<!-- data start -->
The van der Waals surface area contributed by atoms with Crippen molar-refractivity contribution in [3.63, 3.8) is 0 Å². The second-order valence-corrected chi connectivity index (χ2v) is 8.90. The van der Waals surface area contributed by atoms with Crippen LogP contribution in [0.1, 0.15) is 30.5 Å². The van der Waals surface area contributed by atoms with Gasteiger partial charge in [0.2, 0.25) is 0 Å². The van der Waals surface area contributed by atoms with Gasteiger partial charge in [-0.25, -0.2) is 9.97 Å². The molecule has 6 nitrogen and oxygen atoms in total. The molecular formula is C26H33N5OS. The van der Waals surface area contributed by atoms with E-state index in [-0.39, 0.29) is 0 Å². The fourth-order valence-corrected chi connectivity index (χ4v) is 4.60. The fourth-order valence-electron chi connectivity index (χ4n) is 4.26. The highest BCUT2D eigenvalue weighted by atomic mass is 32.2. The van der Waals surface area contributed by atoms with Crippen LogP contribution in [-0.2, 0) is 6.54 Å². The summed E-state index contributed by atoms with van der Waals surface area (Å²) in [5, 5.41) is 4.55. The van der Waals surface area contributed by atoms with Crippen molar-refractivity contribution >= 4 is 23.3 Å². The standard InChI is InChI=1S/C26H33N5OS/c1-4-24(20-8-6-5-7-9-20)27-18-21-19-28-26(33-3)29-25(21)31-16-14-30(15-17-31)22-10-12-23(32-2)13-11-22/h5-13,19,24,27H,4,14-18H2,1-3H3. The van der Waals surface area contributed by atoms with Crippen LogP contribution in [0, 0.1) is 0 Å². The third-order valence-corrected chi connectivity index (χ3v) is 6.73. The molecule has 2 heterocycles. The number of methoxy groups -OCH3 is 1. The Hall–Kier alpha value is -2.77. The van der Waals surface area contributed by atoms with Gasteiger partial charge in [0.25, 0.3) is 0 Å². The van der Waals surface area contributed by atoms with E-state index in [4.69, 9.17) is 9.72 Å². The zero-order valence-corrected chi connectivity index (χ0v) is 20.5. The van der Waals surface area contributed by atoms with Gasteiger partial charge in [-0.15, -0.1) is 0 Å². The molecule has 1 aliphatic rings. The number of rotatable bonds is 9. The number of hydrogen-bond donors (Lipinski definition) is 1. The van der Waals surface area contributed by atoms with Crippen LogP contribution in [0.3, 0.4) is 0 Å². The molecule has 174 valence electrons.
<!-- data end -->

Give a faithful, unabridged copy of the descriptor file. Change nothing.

The van der Waals surface area contributed by atoms with Crippen molar-refractivity contribution in [3.63, 3.8) is 0 Å². The second-order valence-corrected chi connectivity index (χ2v) is 8.90. The van der Waals surface area contributed by atoms with Crippen LogP contribution in [0.1, 0.15) is 30.5 Å². The van der Waals surface area contributed by atoms with Gasteiger partial charge in [0.2, 0.25) is 0 Å². The van der Waals surface area contributed by atoms with Gasteiger partial charge in [-0.25, -0.2) is 9.97 Å². The molecule has 6 nitrogen and oxygen atoms in total. The molecular formula is C26H33N5OS. The van der Waals surface area contributed by atoms with E-state index in [-0.39, 0.29) is 0 Å². The fourth-order valence-corrected chi connectivity index (χ4v) is 4.60. The fourth-order valence-electron chi connectivity index (χ4n) is 4.26. The highest BCUT2D eigenvalue weighted by atomic mass is 32.2. The van der Waals surface area contributed by atoms with Crippen LogP contribution in [-0.2, 0) is 6.54 Å². The summed E-state index contributed by atoms with van der Waals surface area (Å²) in [5, 5.41) is 4.55. The van der Waals surface area contributed by atoms with Crippen molar-refractivity contribution >= 4 is 23.3 Å². The standard InChI is InChI=1S/C26H33N5OS/c1-4-24(20-8-6-5-7-9-20)27-18-21-19-28-26(33-3)29-25(21)31-16-14-30(15-17-31)22-10-12-23(32-2)13-11-22/h5-13,19,24,27H,4,14-18H2,1-3H3. The van der Waals surface area contributed by atoms with Crippen LogP contribution in [0, 0.1) is 0 Å². The third-order valence-corrected chi connectivity index (χ3v) is 6.73. The molecule has 2 heterocycles. The number of methoxy groups -OCH3 is 1. The Hall–Kier alpha value is -2.77. The van der Waals surface area contributed by atoms with Gasteiger partial charge in [0.25, 0.3) is 0 Å². The van der Waals surface area contributed by atoms with E-state index in [4.69, 9.17) is 9.72 Å². The zero-order valence-corrected chi connectivity index (χ0v) is 20.5. The van der Waals surface area contributed by atoms with Gasteiger partial charge in [-0.15, -0.1) is 0 Å². The molecule has 1 aliphatic rings. The number of rotatable bonds is 9. The number of hydrogen-bond donors (Lipinski definition) is 1. The van der Waals surface area contributed by atoms with Crippen LogP contribution in [0.3, 0.4) is 0 Å². The molecule has 174 valence electrons.